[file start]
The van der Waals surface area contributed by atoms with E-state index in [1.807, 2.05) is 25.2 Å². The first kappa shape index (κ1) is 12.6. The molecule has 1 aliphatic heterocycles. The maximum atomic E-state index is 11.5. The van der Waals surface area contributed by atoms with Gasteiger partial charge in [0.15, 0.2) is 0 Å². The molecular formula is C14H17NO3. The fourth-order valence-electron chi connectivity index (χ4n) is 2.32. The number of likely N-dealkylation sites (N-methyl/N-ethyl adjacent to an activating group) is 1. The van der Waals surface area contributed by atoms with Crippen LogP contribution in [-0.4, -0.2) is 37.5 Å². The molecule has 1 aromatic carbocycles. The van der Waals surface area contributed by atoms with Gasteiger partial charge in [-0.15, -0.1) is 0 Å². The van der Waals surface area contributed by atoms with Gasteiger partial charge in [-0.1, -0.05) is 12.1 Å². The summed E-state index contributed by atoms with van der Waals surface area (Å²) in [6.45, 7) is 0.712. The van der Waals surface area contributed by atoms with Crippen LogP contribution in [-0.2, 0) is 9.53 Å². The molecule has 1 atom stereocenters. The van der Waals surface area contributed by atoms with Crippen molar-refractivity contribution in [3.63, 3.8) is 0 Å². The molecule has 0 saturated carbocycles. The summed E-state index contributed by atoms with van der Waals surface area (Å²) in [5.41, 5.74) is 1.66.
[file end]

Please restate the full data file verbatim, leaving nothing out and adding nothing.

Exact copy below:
The van der Waals surface area contributed by atoms with E-state index in [1.807, 2.05) is 25.2 Å². The first kappa shape index (κ1) is 12.6. The molecule has 1 aliphatic heterocycles. The maximum atomic E-state index is 11.5. The van der Waals surface area contributed by atoms with Gasteiger partial charge in [0.15, 0.2) is 0 Å². The molecular formula is C14H17NO3. The fourth-order valence-electron chi connectivity index (χ4n) is 2.32. The number of likely N-dealkylation sites (N-methyl/N-ethyl adjacent to an activating group) is 1. The van der Waals surface area contributed by atoms with Crippen LogP contribution in [-0.4, -0.2) is 37.5 Å². The molecule has 1 aromatic carbocycles. The van der Waals surface area contributed by atoms with Gasteiger partial charge in [-0.15, -0.1) is 0 Å². The van der Waals surface area contributed by atoms with Gasteiger partial charge in [-0.1, -0.05) is 12.1 Å². The summed E-state index contributed by atoms with van der Waals surface area (Å²) in [6.45, 7) is 0.712. The van der Waals surface area contributed by atoms with Crippen LogP contribution in [-0.2, 0) is 9.53 Å². The molecule has 1 atom stereocenters. The van der Waals surface area contributed by atoms with Crippen molar-refractivity contribution in [3.63, 3.8) is 0 Å². The molecule has 0 saturated carbocycles. The summed E-state index contributed by atoms with van der Waals surface area (Å²) in [5.41, 5.74) is 1.66.